Appropriation

In addition to the expropriation procedure explained above, evidence suggests that Article 1(1) of Ordinance No. 74/3 has been extended to justify the provision of private land reserves for the state which could be redistributed if and when the need arose. This is known as appropriation, and by this notion the state could delineate and claim property from ‘unoccupied’ lands. As argued above, ‘unoccupied’ lands include land in respect of which a customary community and/or its representative cannot apply for a land certificate, because the law does not recognise the specific form of land and resource use as conferring any land rights. Such lands were then registered as the private property of the state. This procedure is still widely applied because it does not require the payment of compensation. Once property has been registered as the private property of the state, one of three things can be done to it: (1) the state can sell it or lease it to private individuals or communities in the (p.120) same manner as if it were national lands;82 (2) land can be exchanged between the state and its citizens under the conditions laid down by an empowering degree (no empowering decree has been published and no such situation has yet been recorded under the present law); and (3) the state can give the landed property to a council or public body following the expropriation procedure outlined above.83 The justification for such appropriation has never been expressly stated in writing, and highlights another dimension of just how state power is used in divesting certain groups of people of their property and reallocating it to others without the ‘public interest’ justification or payment of compensation. For example, under the 1994 Forestry Law, the council forests (which along with state forests make up the permanent forest estate) are categorised as the private land of the council, but with no equivalent of section 26(1) to protect the customary logging rights of the local population.84 However, the development of forestry in Cameroon has also seen some form of re-allocation of appropriated land to communities in the form of community forests.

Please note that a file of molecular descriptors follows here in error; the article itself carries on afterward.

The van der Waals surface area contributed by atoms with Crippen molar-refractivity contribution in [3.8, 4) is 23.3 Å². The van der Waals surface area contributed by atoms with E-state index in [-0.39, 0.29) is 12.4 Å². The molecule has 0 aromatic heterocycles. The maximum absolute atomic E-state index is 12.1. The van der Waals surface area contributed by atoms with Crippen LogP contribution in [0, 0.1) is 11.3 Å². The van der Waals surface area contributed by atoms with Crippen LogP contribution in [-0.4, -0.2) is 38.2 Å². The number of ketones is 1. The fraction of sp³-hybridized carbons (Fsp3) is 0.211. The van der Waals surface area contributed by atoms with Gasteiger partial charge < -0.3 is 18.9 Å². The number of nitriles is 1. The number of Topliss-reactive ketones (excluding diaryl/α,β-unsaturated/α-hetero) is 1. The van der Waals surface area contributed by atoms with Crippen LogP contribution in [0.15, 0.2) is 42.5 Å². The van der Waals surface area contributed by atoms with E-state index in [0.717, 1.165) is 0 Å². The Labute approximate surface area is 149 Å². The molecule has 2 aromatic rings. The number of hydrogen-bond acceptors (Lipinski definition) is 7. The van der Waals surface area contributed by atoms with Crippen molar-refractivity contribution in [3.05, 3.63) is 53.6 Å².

Community forests (and some other forests)85 are unclassified forests which are on non-permanent forest land. The non-permanent forest estate consists of forestland that may be allocated for uses other than forestry.86 The land base of such forests is national land because they are carved out of the national lands category.87 Although community forests are re-allocated to communities, the exercise of communal property rights over them must be in accordance with a simple management plan. A simple management plan is part of the agreement for the management of a community forest and determines the activities to be carried out. This agreement is ‘a contract by virtue of which the service in charge of forestry allots to a community, a portion of national forest, which the community manages, preserves and exploits in its own interest’.88

Once the agreement has been signed, section 37(5) of the 1994 Forestry Law provides that, ‘Forest products of all kinds resulting from the management of community forests shall belong to the village communities concerned.’ This is (p.121) significant because it guarantees the rights of communities to own everything from the forests (including timber)89 and allows them a ‘free hand’ in determining what is contained in an agreement.90 Crucially, these management agreements must specify the beneficiaries, boundaries of the forest allocated to the communities, and special instructions on the management of areas of woodland and/or wildlife, formulated at the behest of the communities.91 This suggests that the communities can specify and exercise their customary communal property rights within such forests. However the process of determining the land use practices that confer land rights, which leaves out hunter-gatherer-type rights, means that some groups such as the Pygmy populations, who also inhabit these forests, are likely to be discriminated against in their management and in the share of benefits.92